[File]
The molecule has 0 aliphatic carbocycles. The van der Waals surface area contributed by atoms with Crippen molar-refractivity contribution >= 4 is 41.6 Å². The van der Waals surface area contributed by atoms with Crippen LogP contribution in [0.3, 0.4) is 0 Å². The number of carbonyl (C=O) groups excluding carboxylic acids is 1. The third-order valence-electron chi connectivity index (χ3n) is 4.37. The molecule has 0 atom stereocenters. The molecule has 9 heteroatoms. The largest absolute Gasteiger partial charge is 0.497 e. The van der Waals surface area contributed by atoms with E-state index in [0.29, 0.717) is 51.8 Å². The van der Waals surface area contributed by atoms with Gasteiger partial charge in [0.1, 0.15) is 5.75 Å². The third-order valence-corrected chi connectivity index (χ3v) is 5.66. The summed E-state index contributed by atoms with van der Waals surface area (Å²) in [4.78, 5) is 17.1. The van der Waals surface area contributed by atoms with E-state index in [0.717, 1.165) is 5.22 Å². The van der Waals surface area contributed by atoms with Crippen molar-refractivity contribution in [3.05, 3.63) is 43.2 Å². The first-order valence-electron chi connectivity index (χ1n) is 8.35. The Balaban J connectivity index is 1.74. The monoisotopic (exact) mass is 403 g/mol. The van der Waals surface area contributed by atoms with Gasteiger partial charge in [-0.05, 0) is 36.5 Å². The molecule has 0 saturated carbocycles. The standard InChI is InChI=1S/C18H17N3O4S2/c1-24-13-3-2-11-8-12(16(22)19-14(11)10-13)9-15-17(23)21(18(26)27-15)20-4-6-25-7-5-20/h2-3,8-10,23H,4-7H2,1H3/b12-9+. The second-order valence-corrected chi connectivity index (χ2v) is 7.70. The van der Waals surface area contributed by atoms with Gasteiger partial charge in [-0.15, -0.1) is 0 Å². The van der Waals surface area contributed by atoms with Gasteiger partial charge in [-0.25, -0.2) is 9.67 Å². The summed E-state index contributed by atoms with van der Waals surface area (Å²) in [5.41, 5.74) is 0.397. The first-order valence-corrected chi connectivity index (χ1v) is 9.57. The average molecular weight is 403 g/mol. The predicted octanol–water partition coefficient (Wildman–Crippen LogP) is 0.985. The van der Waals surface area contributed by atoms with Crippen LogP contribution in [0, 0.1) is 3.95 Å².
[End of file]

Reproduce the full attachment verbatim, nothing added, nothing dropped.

The molecule has 0 aliphatic carbocycles. The van der Waals surface area contributed by atoms with Crippen molar-refractivity contribution >= 4 is 41.6 Å². The van der Waals surface area contributed by atoms with Crippen LogP contribution in [0.3, 0.4) is 0 Å². The number of carbonyl (C=O) groups excluding carboxylic acids is 1. The third-order valence-electron chi connectivity index (χ3n) is 4.37. The molecule has 0 atom stereocenters. The molecule has 9 heteroatoms. The largest absolute Gasteiger partial charge is 0.497 e. The van der Waals surface area contributed by atoms with E-state index in [0.29, 0.717) is 51.8 Å². The van der Waals surface area contributed by atoms with Gasteiger partial charge in [0.1, 0.15) is 5.75 Å². The third-order valence-corrected chi connectivity index (χ3v) is 5.66. The summed E-state index contributed by atoms with van der Waals surface area (Å²) in [4.78, 5) is 17.1. The van der Waals surface area contributed by atoms with E-state index in [0.717, 1.165) is 5.22 Å². The van der Waals surface area contributed by atoms with Crippen molar-refractivity contribution in [3.05, 3.63) is 43.2 Å². The first-order valence-electron chi connectivity index (χ1n) is 8.35. The Balaban J connectivity index is 1.74. The monoisotopic (exact) mass is 403 g/mol. The van der Waals surface area contributed by atoms with Gasteiger partial charge in [-0.05, 0) is 36.5 Å². The molecule has 0 saturated carbocycles. The standard InChI is InChI=1S/C18H17N3O4S2/c1-24-13-3-2-11-8-12(16(22)19-14(11)10-13)9-15-17(23)21(18(26)27-15)20-4-6-25-7-5-20/h2-3,8-10,23H,4-7H2,1H3/b12-9+. The second-order valence-corrected chi connectivity index (χ2v) is 7.70. The van der Waals surface area contributed by atoms with Gasteiger partial charge in [-0.15, -0.1) is 0 Å². The van der Waals surface area contributed by atoms with Gasteiger partial charge in [-0.25, -0.2) is 9.67 Å². The summed E-state index contributed by atoms with van der Waals surface area (Å²) in [5.41, 5.74) is 0.397. The first-order valence-corrected chi connectivity index (χ1v) is 9.57. The average molecular weight is 403 g/mol. The predicted octanol–water partition coefficient (Wildman–Crippen LogP) is 0.985. The van der Waals surface area contributed by atoms with Crippen LogP contribution in [0, 0.1) is 3.95 Å².